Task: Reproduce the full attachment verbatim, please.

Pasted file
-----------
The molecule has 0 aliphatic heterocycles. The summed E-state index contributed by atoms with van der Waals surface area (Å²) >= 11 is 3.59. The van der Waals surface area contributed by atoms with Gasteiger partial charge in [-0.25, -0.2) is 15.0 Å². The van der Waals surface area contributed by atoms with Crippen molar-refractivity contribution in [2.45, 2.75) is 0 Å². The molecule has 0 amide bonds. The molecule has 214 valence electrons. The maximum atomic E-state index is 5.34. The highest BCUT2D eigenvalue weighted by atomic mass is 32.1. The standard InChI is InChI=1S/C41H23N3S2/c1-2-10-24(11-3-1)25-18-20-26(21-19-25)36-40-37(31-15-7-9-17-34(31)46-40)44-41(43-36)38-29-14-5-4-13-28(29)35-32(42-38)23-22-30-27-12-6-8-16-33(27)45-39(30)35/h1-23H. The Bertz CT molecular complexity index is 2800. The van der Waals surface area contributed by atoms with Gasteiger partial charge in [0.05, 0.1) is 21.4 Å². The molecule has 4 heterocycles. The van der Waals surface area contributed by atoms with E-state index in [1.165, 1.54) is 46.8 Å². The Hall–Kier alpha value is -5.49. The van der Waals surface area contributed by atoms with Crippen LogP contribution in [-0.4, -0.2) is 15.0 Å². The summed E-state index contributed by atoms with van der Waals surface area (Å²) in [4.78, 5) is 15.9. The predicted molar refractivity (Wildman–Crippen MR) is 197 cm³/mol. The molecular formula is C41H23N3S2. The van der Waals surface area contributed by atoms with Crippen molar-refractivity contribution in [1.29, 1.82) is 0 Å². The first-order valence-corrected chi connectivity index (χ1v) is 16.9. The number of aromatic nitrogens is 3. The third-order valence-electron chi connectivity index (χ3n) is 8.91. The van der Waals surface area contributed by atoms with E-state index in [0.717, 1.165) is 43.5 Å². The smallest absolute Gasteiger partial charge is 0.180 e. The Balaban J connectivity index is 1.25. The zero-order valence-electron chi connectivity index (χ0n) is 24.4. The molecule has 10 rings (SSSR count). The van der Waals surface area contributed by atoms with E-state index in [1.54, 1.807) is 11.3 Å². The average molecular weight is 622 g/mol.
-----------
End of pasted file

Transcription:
The molecule has 0 aliphatic heterocycles. The summed E-state index contributed by atoms with van der Waals surface area (Å²) >= 11 is 3.59. The van der Waals surface area contributed by atoms with Gasteiger partial charge in [-0.25, -0.2) is 15.0 Å². The van der Waals surface area contributed by atoms with Crippen molar-refractivity contribution in [2.45, 2.75) is 0 Å². The molecule has 0 amide bonds. The molecule has 214 valence electrons. The maximum atomic E-state index is 5.34. The highest BCUT2D eigenvalue weighted by atomic mass is 32.1. The standard InChI is InChI=1S/C41H23N3S2/c1-2-10-24(11-3-1)25-18-20-26(21-19-25)36-40-37(31-15-7-9-17-34(31)46-40)44-41(43-36)38-29-14-5-4-13-28(29)35-32(42-38)23-22-30-27-12-6-8-16-33(27)45-39(30)35/h1-23H. The Bertz CT molecular complexity index is 2800. The van der Waals surface area contributed by atoms with Gasteiger partial charge in [0.05, 0.1) is 21.4 Å². The molecule has 4 heterocycles. The van der Waals surface area contributed by atoms with E-state index in [1.165, 1.54) is 46.8 Å². The Hall–Kier alpha value is -5.49. The van der Waals surface area contributed by atoms with Crippen LogP contribution in [-0.4, -0.2) is 15.0 Å². The summed E-state index contributed by atoms with van der Waals surface area (Å²) in [4.78, 5) is 15.9. The predicted molar refractivity (Wildman–Crippen MR) is 197 cm³/mol. The molecular formula is C41H23N3S2. The van der Waals surface area contributed by atoms with Crippen molar-refractivity contribution in [1.29, 1.82) is 0 Å². The first-order valence-corrected chi connectivity index (χ1v) is 16.9. The number of aromatic nitrogens is 3. The third-order valence-electron chi connectivity index (χ3n) is 8.91. The van der Waals surface area contributed by atoms with E-state index in [0.717, 1.165) is 43.5 Å². The smallest absolute Gasteiger partial charge is 0.180 e. The Balaban J connectivity index is 1.25. The zero-order valence-electron chi connectivity index (χ0n) is 24.4. The molecule has 10 rings (SSSR count). The van der Waals surface area contributed by atoms with E-state index in [1.54, 1.807) is 11.3 Å². The average molecular weight is 622 g/mol.